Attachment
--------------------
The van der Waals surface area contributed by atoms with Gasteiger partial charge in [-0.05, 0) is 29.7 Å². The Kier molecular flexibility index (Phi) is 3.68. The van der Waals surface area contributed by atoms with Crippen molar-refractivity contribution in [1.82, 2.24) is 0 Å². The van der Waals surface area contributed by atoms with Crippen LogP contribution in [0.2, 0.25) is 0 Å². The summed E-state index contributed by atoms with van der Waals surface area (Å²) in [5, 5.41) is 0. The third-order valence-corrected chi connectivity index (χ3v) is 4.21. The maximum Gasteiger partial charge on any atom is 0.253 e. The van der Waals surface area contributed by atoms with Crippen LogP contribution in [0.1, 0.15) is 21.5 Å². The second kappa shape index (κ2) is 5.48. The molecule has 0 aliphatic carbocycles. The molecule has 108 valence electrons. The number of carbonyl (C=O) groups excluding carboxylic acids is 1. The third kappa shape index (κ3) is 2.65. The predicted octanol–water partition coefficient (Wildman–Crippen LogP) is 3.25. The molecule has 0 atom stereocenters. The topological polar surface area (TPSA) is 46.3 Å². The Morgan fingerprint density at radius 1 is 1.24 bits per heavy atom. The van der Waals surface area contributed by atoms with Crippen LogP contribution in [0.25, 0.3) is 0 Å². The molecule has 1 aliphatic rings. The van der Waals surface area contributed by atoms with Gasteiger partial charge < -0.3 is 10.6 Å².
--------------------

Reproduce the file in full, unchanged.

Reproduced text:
The van der Waals surface area contributed by atoms with Gasteiger partial charge in [-0.05, 0) is 29.7 Å². The Kier molecular flexibility index (Phi) is 3.68. The van der Waals surface area contributed by atoms with Crippen molar-refractivity contribution in [1.82, 2.24) is 0 Å². The van der Waals surface area contributed by atoms with Crippen LogP contribution in [0.2, 0.25) is 0 Å². The summed E-state index contributed by atoms with van der Waals surface area (Å²) in [5, 5.41) is 0. The third-order valence-corrected chi connectivity index (χ3v) is 4.21. The maximum Gasteiger partial charge on any atom is 0.253 e. The van der Waals surface area contributed by atoms with Crippen LogP contribution in [0.1, 0.15) is 21.5 Å². The second kappa shape index (κ2) is 5.48. The molecule has 0 aliphatic carbocycles. The molecule has 108 valence electrons. The number of carbonyl (C=O) groups excluding carboxylic acids is 1. The third kappa shape index (κ3) is 2.65. The predicted octanol–water partition coefficient (Wildman–Crippen LogP) is 3.25. The molecule has 0 atom stereocenters. The topological polar surface area (TPSA) is 46.3 Å². The Morgan fingerprint density at radius 1 is 1.24 bits per heavy atom. The van der Waals surface area contributed by atoms with Crippen LogP contribution in [0.25, 0.3) is 0 Å². The molecule has 1 aliphatic rings. The van der Waals surface area contributed by atoms with Gasteiger partial charge < -0.3 is 10.6 Å².